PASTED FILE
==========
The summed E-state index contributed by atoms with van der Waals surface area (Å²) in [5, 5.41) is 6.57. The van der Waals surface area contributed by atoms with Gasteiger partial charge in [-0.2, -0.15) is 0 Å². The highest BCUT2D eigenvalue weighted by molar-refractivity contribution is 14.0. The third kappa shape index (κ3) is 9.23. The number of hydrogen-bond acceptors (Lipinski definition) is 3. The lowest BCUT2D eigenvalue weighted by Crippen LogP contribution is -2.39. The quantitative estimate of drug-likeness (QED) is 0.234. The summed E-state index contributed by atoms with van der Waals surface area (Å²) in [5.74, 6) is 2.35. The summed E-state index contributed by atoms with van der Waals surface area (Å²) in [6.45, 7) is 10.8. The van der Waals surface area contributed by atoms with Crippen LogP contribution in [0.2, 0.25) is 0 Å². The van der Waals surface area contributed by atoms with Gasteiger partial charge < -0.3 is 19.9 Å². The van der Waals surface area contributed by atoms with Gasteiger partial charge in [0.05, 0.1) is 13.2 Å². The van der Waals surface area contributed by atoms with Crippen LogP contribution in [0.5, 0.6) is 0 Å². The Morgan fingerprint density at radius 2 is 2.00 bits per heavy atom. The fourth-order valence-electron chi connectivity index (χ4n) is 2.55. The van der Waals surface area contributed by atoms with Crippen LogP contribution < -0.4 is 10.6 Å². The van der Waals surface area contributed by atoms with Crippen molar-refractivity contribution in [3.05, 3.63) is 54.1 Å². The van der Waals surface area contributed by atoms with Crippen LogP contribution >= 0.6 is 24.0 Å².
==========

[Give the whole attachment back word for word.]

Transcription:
The summed E-state index contributed by atoms with van der Waals surface area (Å²) in [5, 5.41) is 6.57. The van der Waals surface area contributed by atoms with Gasteiger partial charge in [-0.2, -0.15) is 0 Å². The highest BCUT2D eigenvalue weighted by molar-refractivity contribution is 14.0. The third kappa shape index (κ3) is 9.23. The number of hydrogen-bond acceptors (Lipinski definition) is 3. The lowest BCUT2D eigenvalue weighted by Crippen LogP contribution is -2.39. The quantitative estimate of drug-likeness (QED) is 0.234. The summed E-state index contributed by atoms with van der Waals surface area (Å²) in [5.74, 6) is 2.35. The summed E-state index contributed by atoms with van der Waals surface area (Å²) in [6.45, 7) is 10.8. The van der Waals surface area contributed by atoms with Crippen LogP contribution in [0.2, 0.25) is 0 Å². The van der Waals surface area contributed by atoms with Gasteiger partial charge < -0.3 is 19.9 Å². The van der Waals surface area contributed by atoms with Gasteiger partial charge in [0.05, 0.1) is 13.2 Å². The van der Waals surface area contributed by atoms with Crippen LogP contribution in [0.5, 0.6) is 0 Å². The Morgan fingerprint density at radius 2 is 2.00 bits per heavy atom. The fourth-order valence-electron chi connectivity index (χ4n) is 2.55. The van der Waals surface area contributed by atoms with Crippen LogP contribution < -0.4 is 10.6 Å². The van der Waals surface area contributed by atoms with Crippen molar-refractivity contribution in [3.05, 3.63) is 54.1 Å². The van der Waals surface area contributed by atoms with Crippen LogP contribution >= 0.6 is 24.0 Å².